• UNABRIDGED (31 hrs and 57 mins)
    • By Margaret MacMillan
    • Narrated By Richard Burnip
    • Whispersync for Voice-ready
    Overall
    (280)
    Performance
    (257)
    Story
    (253)

    From the best-selling and award-winning author of Paris 1919 comes a masterpiece of narrative nonfiction, a fascinating portrait of Europe from 1900 up to the outbreak of World War I.

    smarmer says: "Detailed review of 1882 to 1914"
    "Okay"
    Overall
    Performance
    Story
    Is there anything you would change about this book?

    It is a little long. I find the repeated references and descriptions of the World Fair as instructive to understanding the age tiresome and overdone.


    Would you be willing to try another book from Margaret MacMillan? Why or why not?

    Maybe.


    What do you think the narrator could have done better?

    Skipped some of the words.


    Did The War That Ended Peace inspire you to do anything?

    War is not the answer.


    0 of 0 people found this review helpful
  • Sycamore Row

    • UNABRIDGED (20 hrs and 50 mins)
    • By John Grisham
    • Narrated By Michael Beck
    • Whispersync for Voice-ready
    Overall
    (10163)
    Performance
    (9143)
    Story
    (9152)

    Seth Hubbard is a wealthy man dying of lung cancer. He trusts no one. Before he hangs himself from a sycamore tree, Hubbard leaves a new, handwritten, will. It is an act that drags his adult children, his black maid, and Jake into a conflict as riveting and dramatic as the murder trial that made Brigance one of Ford County's most notorious citizens, just three years earlier. The second will raises far more questions than it answers. Why would Hubbard leave nearly all of his fortune to his maid? Had chemotherapy and painkillers affected his ability to think clearly?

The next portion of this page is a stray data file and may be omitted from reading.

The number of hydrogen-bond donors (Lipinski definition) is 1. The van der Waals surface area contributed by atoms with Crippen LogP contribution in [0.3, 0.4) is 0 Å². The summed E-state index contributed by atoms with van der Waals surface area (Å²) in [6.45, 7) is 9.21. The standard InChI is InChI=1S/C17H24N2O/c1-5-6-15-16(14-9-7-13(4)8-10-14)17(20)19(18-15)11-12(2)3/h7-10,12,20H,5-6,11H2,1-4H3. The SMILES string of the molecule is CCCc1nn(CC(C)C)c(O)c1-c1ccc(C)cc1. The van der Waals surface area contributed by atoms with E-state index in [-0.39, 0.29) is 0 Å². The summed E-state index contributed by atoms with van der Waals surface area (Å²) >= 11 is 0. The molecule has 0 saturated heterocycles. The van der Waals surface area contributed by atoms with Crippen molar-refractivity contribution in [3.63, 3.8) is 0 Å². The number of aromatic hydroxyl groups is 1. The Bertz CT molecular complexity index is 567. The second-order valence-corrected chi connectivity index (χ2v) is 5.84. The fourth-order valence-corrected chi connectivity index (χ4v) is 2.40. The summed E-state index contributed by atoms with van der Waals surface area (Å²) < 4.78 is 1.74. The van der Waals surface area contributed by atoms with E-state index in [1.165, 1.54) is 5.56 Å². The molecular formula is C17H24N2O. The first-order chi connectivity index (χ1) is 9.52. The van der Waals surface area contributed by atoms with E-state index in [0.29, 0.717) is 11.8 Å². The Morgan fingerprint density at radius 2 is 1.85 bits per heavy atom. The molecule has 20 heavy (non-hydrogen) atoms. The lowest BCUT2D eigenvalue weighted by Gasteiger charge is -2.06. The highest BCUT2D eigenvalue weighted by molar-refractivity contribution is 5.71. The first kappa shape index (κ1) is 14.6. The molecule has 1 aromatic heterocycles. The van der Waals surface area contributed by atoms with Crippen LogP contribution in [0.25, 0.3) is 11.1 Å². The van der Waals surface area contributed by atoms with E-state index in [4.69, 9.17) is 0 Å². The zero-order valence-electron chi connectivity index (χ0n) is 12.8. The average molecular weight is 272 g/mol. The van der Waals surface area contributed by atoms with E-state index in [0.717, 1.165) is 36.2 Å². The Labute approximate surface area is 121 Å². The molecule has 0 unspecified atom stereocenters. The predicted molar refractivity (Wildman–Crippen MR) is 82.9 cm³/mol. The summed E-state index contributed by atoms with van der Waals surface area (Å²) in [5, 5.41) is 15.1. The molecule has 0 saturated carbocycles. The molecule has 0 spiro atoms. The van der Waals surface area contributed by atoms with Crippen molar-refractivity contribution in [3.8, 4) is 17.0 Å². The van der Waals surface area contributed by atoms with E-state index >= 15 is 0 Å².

Brock says: "Grisham at his best (again)"
    "Grisham writes a good story & Beck reads very well"
    Overall
    Performance
    Story

    I am not a Grisham groupie, but I have enjoyed the four or five things of his that I have read or listened very much. After driving home, I found myself sitting in the car in the garage waiting for a place to stop. If he keeps this up, he may be able to make a solid living with this writing thing.

    0 of 0 people found this review helpful
  • The Origins of Political Order: From Prehuman Times to the French Revolution

    • UNABRIDGED (22 hrs and 34 mins)
    • By Francis Fukuyama
    • Narrated By Jonathan Davis
    • Whispersync for Voice-ready
    Overall
    (511)
    Performance
    (422)
    Story
    (420)